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FDA Approves Trial of Stem Cell-Based Gene Therapy for Blood Disease

Dr. Michel Sadelain, M.D., Ph.D., at Memorial Sloan-Kettering Cancer Center has been working for two decades on a gene-therapy based cure using stem cells for the blood disease β-thalassemia. The work of his team has now culminated in an FDA approved clinical trial, the first therapy of this kind for a globin disorder in the United States.  β-thalassemia affects the ability of a person’s blood to carry oxygen. It occurs primarily in people of Mediterranean, Asian and African descent as a result of mutations in the β-globin gene. There are over 10,000 patients with severe globin disorders (mostly thalassemia and sickle cell disease) in New York State who require regular blood transfusions. Dr. Sadelain’s team has developed a method to isolate the blood stem cells of patients and insert a normal copy of the β-globin gene. Once the stem cells are returned to the patients, they produce functional β-globin, restoring the ability of the blood to bind oxygen. Dr. Sadelain is working with Drs. Isabelle Rivière, Ph.D., Director of the Cell Therapy and Cell Engineering Facility, and Farid Boulad, M.D., to produce the corrected cells and treat the patients. This approach also holds potential as a cure for other blood disorders such as sickle cell anemia.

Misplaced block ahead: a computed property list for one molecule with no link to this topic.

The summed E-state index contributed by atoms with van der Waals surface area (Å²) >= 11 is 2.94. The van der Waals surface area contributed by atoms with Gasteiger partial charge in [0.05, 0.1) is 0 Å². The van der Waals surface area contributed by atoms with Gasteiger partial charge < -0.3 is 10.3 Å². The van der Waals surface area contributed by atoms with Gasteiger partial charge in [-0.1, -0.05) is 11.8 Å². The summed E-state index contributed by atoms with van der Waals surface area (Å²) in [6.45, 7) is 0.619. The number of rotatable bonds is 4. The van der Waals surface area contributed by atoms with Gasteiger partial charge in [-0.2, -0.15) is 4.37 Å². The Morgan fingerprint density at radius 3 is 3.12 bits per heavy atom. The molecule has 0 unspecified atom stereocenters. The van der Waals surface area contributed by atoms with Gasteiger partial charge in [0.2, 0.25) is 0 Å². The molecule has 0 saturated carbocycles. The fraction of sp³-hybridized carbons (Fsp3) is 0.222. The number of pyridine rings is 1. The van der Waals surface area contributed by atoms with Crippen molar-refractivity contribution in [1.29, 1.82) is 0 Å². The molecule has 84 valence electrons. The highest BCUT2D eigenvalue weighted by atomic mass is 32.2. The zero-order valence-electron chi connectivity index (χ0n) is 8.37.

Dr. Sadelain receives NYSTEM funding through contract C024412 to explore the possibility of using induced pluripotent stem cells rather than blood stem cells for this treatment.

Information on this clinical trial can be found at www.clinicaltrials.gov.